Well actually, as much as we started our home ed journey as the structured people, we definitely aren’t these days… We are 5 years in, and we have learned something SO valuable that no book, no website and no person can teach… what your individual child needs and thrives from.

We don’t spend hours on end doing structure, and trying to force information down their throats just to satisfy a checklist.

We’ve learned that through following their interests and passions, they absorb SO much more than anything I ever learned in school…

We like to do projects based on their interests, or things we think they’d find interesting, and we rolls with it…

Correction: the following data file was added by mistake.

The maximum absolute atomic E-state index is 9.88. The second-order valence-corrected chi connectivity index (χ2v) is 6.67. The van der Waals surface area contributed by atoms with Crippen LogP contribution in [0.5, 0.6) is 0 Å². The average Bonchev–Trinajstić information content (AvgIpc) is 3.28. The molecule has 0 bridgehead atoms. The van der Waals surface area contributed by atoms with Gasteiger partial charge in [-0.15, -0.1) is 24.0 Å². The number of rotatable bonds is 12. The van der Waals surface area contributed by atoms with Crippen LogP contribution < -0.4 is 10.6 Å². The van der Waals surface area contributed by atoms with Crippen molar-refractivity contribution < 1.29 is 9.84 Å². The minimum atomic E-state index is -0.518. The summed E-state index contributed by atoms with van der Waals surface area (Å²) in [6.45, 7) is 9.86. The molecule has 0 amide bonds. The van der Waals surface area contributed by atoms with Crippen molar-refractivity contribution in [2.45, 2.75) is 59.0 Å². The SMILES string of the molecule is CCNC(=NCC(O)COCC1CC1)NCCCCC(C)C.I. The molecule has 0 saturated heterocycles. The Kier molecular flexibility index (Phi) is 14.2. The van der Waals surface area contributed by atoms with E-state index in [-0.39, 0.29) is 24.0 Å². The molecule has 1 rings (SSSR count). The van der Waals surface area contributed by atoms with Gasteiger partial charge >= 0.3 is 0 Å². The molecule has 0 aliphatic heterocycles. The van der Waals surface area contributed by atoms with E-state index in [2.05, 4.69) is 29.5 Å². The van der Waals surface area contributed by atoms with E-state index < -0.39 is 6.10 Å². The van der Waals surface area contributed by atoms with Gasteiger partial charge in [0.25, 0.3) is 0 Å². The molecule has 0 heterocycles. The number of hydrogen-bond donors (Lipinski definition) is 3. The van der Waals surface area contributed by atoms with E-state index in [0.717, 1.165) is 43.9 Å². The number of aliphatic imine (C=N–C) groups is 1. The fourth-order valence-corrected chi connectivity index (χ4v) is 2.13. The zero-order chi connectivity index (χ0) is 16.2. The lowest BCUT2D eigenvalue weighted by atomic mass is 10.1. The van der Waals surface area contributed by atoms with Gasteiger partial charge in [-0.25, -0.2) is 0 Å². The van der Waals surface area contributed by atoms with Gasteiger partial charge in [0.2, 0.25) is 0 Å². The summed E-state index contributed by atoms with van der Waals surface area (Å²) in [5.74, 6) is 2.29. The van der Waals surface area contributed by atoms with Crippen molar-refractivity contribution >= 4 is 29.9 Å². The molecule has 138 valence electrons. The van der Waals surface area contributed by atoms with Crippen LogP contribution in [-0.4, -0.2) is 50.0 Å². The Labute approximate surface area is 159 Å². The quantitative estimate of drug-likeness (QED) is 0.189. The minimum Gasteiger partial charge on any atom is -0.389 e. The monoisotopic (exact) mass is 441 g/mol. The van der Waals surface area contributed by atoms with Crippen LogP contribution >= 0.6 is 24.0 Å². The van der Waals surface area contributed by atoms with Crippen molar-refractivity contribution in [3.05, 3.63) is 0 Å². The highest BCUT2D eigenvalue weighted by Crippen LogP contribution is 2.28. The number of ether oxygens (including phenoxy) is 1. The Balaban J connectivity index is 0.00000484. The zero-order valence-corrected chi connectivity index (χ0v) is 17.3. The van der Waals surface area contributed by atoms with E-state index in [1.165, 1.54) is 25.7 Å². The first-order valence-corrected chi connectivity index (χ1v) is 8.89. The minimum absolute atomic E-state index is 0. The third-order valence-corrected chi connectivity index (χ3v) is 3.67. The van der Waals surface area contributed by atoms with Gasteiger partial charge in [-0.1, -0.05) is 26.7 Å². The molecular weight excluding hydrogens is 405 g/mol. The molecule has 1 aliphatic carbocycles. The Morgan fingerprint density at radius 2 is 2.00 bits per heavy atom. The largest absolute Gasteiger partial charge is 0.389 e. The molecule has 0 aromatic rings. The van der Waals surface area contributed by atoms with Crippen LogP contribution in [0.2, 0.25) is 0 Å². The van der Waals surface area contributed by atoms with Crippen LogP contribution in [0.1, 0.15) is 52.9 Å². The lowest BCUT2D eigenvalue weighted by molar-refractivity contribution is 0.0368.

Willy Wonka and the Chocolate Factory project? We read the books, we watched the movies, we did write ups and such, but we also booked a home ed chocolate making workshop! They learned about the entire chocolate making process, including growing, harvesting, transporting, origins and making their own!

Hinduism project? We read, we watched and then we visited a Hindu temple!

We’ve also been on adventures, and learned so many amazing facts along the way… Worldschooling is an AMAZING, hands on, real life experience, way to learn!

My kids learned French IN FRANCE.

About Glaciers and Volcanoes in Iceland…

And about Venetian masks, and how to make and eat their body weight in pizza in Italy ๐Ÿ˜‚๐Ÿ˜œ…

When we aren’t travelling (which we’ve calmed down due to both a new baby and eco reasons), we love to bake, craft and read a ridiculous amount of books…

But no amount is ridiculous when it’s books… obviously.

We are fans of mixing a lot of educational styles together, to create what works for us and our children… there’s definitely Waldorf, Montessori and Charlotte Mason elements in there.